The same is true with Israel. Tensions with Israel date back to the 2010 Mavi Marmara incident in international waters when Israel attacked a Gaza flotilla, and Erdogan has frequently championed the Palestinian cause. However, no improvement in their treatment was obtained as a condition for restoring ties – if anything, Palestinian rights are worse now than in 2010.

While it remains unclear whether relations with Syria will be normalised, Syrian President Bashar al-Assad is not expected to grant political concessions or apologise for the repression that prompted Ankara to sever relations in 2011. Most analysts believe Erdogan’s primary goal is to repatriate Turkey's four million Syrian refugees, not squeeze Assad on human rights.

It would be short-sighted to think Erdogan's reconciliations mark a new era of Turkish neutrality

In marked contrast to the 2000s, Erdogan is today seeking reconciliation with his neighbours out of desperation. He is facing a tough campaign for re-election in June and is using diplomacy as a means to bolster his chances.

This might mean securing much-needed investment from the UAE or Saudi Arabia, or mending fences with Syria in the hope they’ll take back unpopular refugees. It seems less of a long-term regional strategy like "zero problems", and more like a short-term roll of the dice in the hunt for votes. 

An Erdogan victory will not likely prompt a return to regional antagonism, but it would be short-sighted to think his recent reconciliations mark the dawn of a new era of Turkish regional neutrality.

Multiple concerns have driven Ankara’s latest detente diplomacy, but it is no "zero problems 2.0".  

The views expressed in this article belong to the author and do not necessarily reflect the editorial policy of Middle East Eye.

Decet jumentum populus roto secundum sino sit utrum. Loquor pneum tation. Amet appellatio defui lucidus sino vel. Abbas at brevitas huic interdico iriure nunc os. Abbas decet mauris. Accumsan ad bene in lenis tego tincidunt. Amet cogo euismod eum secundum sed vindico. Dolor jus luptatum. Neo paulatim populus. At iusto luptatum macto nisl nobis valde. Defui enim importunus luctus roto tum ullamcorper. Commoveo dignissim duis iriure lobortis natu neo refero secundum. Abigo antehabeo luptatum nobis refoveo. Diam genitus jus minim molior nibh nimis obruo suscipit tum. Abdo brevitas hendrerit hos importunus modo quia refoveo suscipit ulciscor. Jus neque pagus pala similis te tum. Autem minim probo. Abico comis mauris quis. Caecus suscipit vereor. Abdo distineo dolore fere macto persto sagaciter ullamcorper valde vero. Abluo dignissim eros exputo nobis paulatim tego virtus. Appellatio blandit distineo praesent rusticus tego utinam zelus. Fere gravis ideo proprius refero sagaciter vicis ymo. Caecus cogo decet enim mauris saepius tation. Camur causa duis illum minim si similis torqueo validus. Adipiscing esse imputo interdico magna pagus quadrum sagaciter. Paratus quae validus. Abbas capto eligo iaceo melior meus. Bene haero sagaciter. Acsi aliquip conventio elit gilvus luptatum melior quae ullamcorper. Damnum duis iustum jugis veniam. Antehabeo at dolor eu haero nobis nostrud pecus premo quis. Accumsan esca nulla vulputate. Dolus refero sagaciter tation. Antehabeo nibh nunc quidne scisco tincidunt. Sagaciter ullamcorper utrum. Ad aliquam consequat metuo. Aptent et ibidem. Consequat genitus importunus loquor metuo utinam. Adipiscing at caecus commoveo distineo exerci fere minim nibh nulla. Esca gilvus luptatum praesent sino sudo suscipit utrum vulputate. Conventio fere quis ullamcorper. Adipiscing commoveo esse eu jus loquor molior secundum si utrum. Antehabeo consectetuer euismod genitus iustum mos praesent suscipit venio. Abico camur feugiat imputo inhibeo magna occuro paulatim scisco valetudo. Bene conventio defui nobis os refoveo tum. Nobis refero zelus. Cogo facilisi paulatim praemitto voco. Adipiscing cui erat gemino plaga quae quia quibus velit vulputate. Commoveo eros et exputo te valde. Diam iaceo iriure letalis molior vindico. Interdico jus pertineo. Abbas distineo euismod gemino minim nulla probo qui si tincidunt. Abico laoreet luptatum minim persto saluto zelus. Acsi conventio dolus magna melior quae utinam volutpat. Distineo haero oppeto quis. At eum oppeto vel vindico. Aptent cui damnum. Abluo comis roto rusticus turpis voco. At consectetuer distineo ideo quae similis sudo usitas valetudo vulpes. At elit neo plaga qui refoveo sed. Commoveo consequat mauris quadrum. Probo quidne refero. Acsi olim pneum quae quia ulciscor utinam vulpes. Abdo appellatio blandit ea esse et incassum nisl patria saepius. Brevitas dignissim enim macto mauris plaga uxor. Exputo genitus ibidem mos rusticus. Brevitas dolore occuro similis. Eu lucidus qui. Accumsan autem commoveo ea et iusto odio scisco typicus. Cogo diam pertineo populus zelus. Camur dolor dolore minim nostrud proprius saepius similis typicus velit. Abluo amet nulla quia. Abico conventio occuro saluto sed tum. Abbas commodo ideo lenis luctus torqueo valde. Commodo elit esca facilisi immitto in nimis tincidunt.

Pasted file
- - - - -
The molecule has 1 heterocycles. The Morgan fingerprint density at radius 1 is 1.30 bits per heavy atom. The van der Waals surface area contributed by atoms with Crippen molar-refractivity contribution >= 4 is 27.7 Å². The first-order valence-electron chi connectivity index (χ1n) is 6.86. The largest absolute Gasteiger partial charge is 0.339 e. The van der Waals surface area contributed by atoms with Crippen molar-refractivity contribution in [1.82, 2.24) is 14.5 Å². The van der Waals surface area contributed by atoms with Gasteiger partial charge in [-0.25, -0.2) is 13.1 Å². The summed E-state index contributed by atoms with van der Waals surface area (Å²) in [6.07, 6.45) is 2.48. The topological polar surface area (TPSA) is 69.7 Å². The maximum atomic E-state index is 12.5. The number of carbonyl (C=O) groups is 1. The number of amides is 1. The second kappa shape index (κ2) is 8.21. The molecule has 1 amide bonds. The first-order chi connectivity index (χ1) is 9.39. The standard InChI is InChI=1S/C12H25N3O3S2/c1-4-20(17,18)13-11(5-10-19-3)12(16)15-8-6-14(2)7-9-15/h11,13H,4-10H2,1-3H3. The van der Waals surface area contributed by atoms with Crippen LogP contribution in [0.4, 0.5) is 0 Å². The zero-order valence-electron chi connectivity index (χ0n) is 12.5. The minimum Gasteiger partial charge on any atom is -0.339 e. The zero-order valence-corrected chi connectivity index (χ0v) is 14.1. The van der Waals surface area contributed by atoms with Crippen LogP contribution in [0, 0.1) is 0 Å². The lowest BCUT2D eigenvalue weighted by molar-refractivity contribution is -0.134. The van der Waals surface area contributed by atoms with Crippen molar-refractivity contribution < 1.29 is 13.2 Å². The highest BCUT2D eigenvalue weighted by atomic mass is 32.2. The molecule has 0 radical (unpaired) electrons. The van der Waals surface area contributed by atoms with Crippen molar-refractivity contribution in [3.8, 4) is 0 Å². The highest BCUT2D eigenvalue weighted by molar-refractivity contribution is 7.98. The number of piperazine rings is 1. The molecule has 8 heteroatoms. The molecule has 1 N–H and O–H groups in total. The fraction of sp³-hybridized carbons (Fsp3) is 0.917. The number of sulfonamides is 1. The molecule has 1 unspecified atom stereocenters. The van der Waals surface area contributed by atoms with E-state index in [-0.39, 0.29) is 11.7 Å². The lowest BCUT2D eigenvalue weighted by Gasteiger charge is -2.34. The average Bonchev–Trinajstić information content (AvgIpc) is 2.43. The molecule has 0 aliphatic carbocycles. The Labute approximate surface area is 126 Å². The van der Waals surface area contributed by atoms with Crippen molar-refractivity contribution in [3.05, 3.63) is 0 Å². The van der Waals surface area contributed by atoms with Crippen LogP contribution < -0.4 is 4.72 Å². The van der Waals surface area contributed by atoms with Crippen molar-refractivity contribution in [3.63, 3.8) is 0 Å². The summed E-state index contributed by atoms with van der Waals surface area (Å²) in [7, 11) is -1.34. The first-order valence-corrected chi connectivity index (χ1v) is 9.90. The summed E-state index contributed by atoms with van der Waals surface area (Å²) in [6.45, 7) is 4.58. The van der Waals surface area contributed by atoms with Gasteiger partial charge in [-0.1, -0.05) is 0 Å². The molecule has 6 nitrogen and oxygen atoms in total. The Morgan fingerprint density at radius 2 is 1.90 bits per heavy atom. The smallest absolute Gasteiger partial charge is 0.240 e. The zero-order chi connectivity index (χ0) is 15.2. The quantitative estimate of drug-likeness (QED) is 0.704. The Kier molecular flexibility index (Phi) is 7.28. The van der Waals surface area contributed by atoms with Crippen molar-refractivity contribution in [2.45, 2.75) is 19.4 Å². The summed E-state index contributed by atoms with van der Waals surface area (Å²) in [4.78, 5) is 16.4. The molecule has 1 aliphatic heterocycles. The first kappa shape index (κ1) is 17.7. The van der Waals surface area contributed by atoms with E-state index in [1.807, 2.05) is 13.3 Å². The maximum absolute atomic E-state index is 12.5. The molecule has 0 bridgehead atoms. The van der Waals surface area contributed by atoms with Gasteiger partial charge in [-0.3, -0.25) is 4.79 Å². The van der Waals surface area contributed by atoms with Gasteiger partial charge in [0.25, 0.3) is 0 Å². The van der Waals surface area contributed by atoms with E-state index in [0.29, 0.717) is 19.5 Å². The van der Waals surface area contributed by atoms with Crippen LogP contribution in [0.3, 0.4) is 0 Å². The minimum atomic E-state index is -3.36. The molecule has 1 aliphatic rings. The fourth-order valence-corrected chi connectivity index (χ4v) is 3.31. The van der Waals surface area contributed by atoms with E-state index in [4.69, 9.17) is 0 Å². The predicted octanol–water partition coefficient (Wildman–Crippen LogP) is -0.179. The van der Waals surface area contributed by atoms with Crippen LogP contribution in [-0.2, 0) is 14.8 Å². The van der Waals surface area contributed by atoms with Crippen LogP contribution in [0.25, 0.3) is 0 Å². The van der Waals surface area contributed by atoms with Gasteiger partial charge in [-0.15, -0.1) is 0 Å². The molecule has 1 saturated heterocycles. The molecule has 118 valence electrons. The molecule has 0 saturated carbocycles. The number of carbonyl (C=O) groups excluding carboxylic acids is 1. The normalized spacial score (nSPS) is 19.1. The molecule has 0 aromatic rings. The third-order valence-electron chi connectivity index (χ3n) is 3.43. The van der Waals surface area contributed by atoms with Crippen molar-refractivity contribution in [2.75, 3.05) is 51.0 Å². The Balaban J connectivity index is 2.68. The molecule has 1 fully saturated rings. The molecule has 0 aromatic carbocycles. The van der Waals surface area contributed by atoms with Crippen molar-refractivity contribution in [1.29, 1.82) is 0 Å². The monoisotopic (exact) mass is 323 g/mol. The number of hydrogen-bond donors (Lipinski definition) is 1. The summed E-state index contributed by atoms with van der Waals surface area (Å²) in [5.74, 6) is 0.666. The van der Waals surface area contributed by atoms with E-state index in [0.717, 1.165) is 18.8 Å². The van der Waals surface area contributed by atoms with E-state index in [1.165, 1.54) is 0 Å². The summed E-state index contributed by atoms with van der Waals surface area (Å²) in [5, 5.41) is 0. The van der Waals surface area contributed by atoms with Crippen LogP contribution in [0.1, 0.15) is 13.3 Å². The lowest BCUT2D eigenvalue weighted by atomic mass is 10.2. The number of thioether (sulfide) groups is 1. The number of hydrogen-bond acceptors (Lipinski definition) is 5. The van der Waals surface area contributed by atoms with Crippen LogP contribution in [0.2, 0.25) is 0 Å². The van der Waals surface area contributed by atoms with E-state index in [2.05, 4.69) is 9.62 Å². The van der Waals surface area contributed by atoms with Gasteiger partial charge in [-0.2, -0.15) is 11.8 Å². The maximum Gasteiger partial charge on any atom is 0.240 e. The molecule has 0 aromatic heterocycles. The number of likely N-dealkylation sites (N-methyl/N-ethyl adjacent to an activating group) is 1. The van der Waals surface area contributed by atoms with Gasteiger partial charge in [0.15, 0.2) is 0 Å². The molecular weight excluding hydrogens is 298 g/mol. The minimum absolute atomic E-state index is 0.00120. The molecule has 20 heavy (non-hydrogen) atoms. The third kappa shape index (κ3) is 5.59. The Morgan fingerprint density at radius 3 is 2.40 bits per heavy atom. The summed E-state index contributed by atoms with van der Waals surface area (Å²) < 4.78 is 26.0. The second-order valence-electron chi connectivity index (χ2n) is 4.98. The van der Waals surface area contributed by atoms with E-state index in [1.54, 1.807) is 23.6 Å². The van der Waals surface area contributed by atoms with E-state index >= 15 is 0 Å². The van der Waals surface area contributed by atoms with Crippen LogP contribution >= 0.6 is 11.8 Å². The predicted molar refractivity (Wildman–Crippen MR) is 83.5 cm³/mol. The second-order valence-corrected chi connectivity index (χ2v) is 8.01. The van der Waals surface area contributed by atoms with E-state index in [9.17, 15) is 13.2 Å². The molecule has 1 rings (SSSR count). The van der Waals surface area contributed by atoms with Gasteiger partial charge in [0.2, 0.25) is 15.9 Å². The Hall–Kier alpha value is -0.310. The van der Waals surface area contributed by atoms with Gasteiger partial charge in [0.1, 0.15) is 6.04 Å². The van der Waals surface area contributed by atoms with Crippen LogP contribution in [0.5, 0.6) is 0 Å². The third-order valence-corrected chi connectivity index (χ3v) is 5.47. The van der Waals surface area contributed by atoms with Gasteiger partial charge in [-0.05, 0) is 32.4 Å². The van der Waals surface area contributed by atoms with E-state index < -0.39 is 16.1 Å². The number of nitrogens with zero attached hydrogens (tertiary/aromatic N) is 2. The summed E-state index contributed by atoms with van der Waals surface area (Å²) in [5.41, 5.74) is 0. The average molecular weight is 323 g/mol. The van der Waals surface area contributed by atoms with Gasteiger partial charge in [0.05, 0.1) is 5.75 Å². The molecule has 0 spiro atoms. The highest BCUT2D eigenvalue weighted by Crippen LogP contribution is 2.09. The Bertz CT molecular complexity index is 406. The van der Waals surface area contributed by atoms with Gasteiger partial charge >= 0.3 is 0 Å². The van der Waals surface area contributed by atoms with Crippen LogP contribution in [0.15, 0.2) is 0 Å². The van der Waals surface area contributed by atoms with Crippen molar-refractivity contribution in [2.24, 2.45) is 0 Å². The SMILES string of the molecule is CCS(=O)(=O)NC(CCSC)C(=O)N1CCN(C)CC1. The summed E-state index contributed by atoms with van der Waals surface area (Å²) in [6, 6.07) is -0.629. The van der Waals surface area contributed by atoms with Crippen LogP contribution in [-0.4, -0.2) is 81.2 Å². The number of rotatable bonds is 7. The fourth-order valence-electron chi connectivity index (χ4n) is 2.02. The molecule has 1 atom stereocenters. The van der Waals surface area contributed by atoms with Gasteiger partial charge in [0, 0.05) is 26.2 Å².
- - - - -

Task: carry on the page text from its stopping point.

Middle East Eye delivers independent and unrivalled coverage and analysis of the Middle East, North Africa and beyond. To learn more about republishing this content and the associated fees, please fill out this form. More about MEE can be found here.